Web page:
In this study, we assess the importance of diet isotopic values on discrimination factors. To this end, we examined some sources of variation potentially affecting discrimination factors: consumer class, environment, type of tissue, presence or absence of lipid extraction treatment, and finally diet isotopic ratios. This was done through analysis of estimates of Δ15N and Δ13C values in the literature. Based on the extensive set of studies analysed, we propose a method (the Diet-Dependent Discrimination Factor method) for obtaining a baseline for appropriate isotope discrimination factors calculated from the diet isotope values, controlling for other sources of variation. This provides suitable discrimination factors for each consumer class and tissue, and can be used to infer discrimination factor values in cases where data are lacking. In addition, to investigate current pratice in the use of discrimination factors, we reviewed 32 multi-resource isotope model studies. Finally, we make recommendations for the use of discrimination factors in isotope models.
We searched the ISI Web of Knowledge electronic data base (1983–2007, http://portal.isiknowledge.com) for literature involving stable carbon and nitrogen isotopic discrimination factors for any species, using the keywords stable isotope, stable carbon, stable nitrogen, carbon-13, nitrogen-15, discrimination factor, isotopic fractionation, isotopic enrichment and trophic enrichment. References cited in each of the resulting studies were reviewed for the presence of any additional studies (especially prior to 1983) that could have been missed in the previous search step. Because the focus of this review was the relationship between discrimination factor and diet isotopic ratio, estimates were not included where the diet was a mixture or was not controlled for (i.e. wild studies). If a study provided multiple discrimination factors estimated for one diet fed to one species of consumer, we pooled the data. If a study involved the same diet fed to different consumer species in the same taxon, the result for each species was considered one estimate. If a study involved different diets fed to the same species, the result for each diet was considered one estimate (see Supporting Information, Table S1). Estimates were not included if consumer diets were not specified, or if the authors explicitly stated that the duration of laboratory experiments was insufficient to allow for isotopic equilibrium between the consumer and its diet (see the ‘time’ column in Supporting Information, Table S1). Data available only in a graphical form were converted to a numerical form following fourfold enlargement of the graphs involved (estimated error = 0·05‰).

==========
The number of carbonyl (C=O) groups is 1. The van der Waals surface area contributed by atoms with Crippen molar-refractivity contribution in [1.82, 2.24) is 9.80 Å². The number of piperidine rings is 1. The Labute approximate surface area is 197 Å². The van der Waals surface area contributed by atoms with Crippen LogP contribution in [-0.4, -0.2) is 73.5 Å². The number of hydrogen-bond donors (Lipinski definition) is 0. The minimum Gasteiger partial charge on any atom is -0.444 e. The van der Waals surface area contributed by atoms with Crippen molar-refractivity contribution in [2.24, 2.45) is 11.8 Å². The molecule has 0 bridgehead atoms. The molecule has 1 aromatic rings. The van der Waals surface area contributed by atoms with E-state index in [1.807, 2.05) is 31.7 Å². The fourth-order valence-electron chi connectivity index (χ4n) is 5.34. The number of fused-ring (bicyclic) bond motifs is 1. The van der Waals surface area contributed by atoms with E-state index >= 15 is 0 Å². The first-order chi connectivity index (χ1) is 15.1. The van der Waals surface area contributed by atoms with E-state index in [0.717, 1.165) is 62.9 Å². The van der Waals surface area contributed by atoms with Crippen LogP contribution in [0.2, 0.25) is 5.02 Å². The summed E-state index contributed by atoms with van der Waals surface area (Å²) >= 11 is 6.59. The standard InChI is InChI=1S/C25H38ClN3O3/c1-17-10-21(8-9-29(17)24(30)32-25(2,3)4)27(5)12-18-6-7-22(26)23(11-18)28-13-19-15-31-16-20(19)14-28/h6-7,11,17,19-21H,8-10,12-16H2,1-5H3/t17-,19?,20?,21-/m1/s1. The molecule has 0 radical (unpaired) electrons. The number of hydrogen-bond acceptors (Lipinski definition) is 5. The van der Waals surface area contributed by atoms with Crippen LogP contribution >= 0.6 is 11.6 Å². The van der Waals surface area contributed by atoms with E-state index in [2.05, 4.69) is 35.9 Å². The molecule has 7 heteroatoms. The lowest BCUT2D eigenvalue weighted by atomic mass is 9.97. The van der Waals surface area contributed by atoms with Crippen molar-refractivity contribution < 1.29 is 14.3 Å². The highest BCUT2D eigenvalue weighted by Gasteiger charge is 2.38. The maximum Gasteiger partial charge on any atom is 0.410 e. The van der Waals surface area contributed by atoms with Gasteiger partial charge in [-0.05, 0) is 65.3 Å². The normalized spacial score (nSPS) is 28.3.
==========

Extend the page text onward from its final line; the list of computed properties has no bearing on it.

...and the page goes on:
The literature search identified 66 references involving discrimination factors concerning 86 different species (Supporting Information, Table S1). To examine the use of discrimination factors in isotope models, we included only the 32 studies involving the four most used isotope models (Supporting Information, Table S2): (i) the geometric dual-isotope mixing model (Kline et al. 1993; Ben-David, Flynn & Schell 1997a; Ben-David et al. 1997b); (ii) the linear mixing model (Phillips 2001); (iii) the concentration-weighted linear mixing model (Phillips & Koch 2002); and (iv) the IsoSource partitioning mixing model (Phillips & Gregg 2003).
To examine variables affecting discrimination factors of carbon and nitrogen, we applied general linear mixed models (GLMM) in which the dependent variable was the carbon or the nitrogen discrimination factor. The normality of dependent variables was confirmed prior to analysis. We used mixed models because data from the same literature reference were correlated, and this covariance structure was handled by introducing the reference as a random effect into the GLMM.
To determine whether discrimination factors of carbon and nitrogen differed among consumer taxonomic classes, environments in which the species live, lipid extraction treatment of samples, or the analysed tissues, we performed independent GLMMs for each one of these independent variables. We distinguished four consumer classes (fishes, birds, mammals and invertebrates), three environments (terrestrial, marine and freshwater), and nine tissues (blood, collagen, feather, hair, liver, muscle, plasma, red blood cells and whole body). We performed a similar analysis to determine whether there was any relationship between discrimination factor and diet isotopic ratio for both carbon and nitrogen.
In analyses of the effect of tissues, we also investigated whether discrimination factors of carbon and nitrogen for each tissue differed among consumer classes by performing independent GLMMs for each type of tissue, using the consumer class as the independent variable.